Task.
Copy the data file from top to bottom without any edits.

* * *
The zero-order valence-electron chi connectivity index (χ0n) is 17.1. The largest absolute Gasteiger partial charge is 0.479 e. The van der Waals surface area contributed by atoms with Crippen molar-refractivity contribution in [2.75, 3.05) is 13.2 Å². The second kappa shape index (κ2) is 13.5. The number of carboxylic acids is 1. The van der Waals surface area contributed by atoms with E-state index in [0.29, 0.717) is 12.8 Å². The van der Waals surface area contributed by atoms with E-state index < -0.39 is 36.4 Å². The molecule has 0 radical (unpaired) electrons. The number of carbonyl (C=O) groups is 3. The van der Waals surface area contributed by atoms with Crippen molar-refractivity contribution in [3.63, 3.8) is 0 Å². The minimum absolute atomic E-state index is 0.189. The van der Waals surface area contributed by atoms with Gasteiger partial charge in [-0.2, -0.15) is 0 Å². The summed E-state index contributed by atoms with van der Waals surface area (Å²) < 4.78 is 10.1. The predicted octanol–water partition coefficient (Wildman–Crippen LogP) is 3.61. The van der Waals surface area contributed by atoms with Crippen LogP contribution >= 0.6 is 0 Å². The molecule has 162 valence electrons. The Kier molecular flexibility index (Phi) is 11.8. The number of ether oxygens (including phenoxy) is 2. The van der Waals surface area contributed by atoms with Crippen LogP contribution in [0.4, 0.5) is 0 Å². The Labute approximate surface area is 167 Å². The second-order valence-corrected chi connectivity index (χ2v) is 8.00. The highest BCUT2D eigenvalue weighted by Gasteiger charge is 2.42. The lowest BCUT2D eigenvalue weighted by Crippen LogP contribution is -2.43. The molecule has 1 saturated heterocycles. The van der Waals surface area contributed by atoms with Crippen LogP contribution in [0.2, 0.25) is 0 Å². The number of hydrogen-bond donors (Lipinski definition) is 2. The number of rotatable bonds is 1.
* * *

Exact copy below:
The zero-order valence-electron chi connectivity index (χ0n) is 17.1. The largest absolute Gasteiger partial charge is 0.479 e. The van der Waals surface area contributed by atoms with Crippen molar-refractivity contribution in [2.75, 3.05) is 13.2 Å². The second kappa shape index (κ2) is 13.5. The number of carboxylic acids is 1. The van der Waals surface area contributed by atoms with E-state index in [0.29, 0.717) is 12.8 Å². The van der Waals surface area contributed by atoms with E-state index < -0.39 is 36.4 Å². The molecule has 0 radical (unpaired) electrons. The number of carbonyl (C=O) groups is 3. The van der Waals surface area contributed by atoms with Crippen molar-refractivity contribution in [3.63, 3.8) is 0 Å². The minimum absolute atomic E-state index is 0.189. The van der Waals surface area contributed by atoms with Gasteiger partial charge in [-0.2, -0.15) is 0 Å². The summed E-state index contributed by atoms with van der Waals surface area (Å²) < 4.78 is 10.1. The predicted octanol–water partition coefficient (Wildman–Crippen LogP) is 3.61. The van der Waals surface area contributed by atoms with Crippen LogP contribution >= 0.6 is 0 Å². The molecule has 162 valence electrons. The Kier molecular flexibility index (Phi) is 11.8. The number of ether oxygens (including phenoxy) is 2. The van der Waals surface area contributed by atoms with Crippen LogP contribution in [0.4, 0.5) is 0 Å². The Labute approximate surface area is 167 Å². The second-order valence-corrected chi connectivity index (χ2v) is 8.00. The highest BCUT2D eigenvalue weighted by Gasteiger charge is 2.42. The lowest BCUT2D eigenvalue weighted by Crippen LogP contribution is -2.43. The molecule has 1 saturated heterocycles. The van der Waals surface area contributed by atoms with Crippen LogP contribution in [0.2, 0.25) is 0 Å². The number of hydrogen-bond donors (Lipinski definition) is 2. The number of rotatable bonds is 1.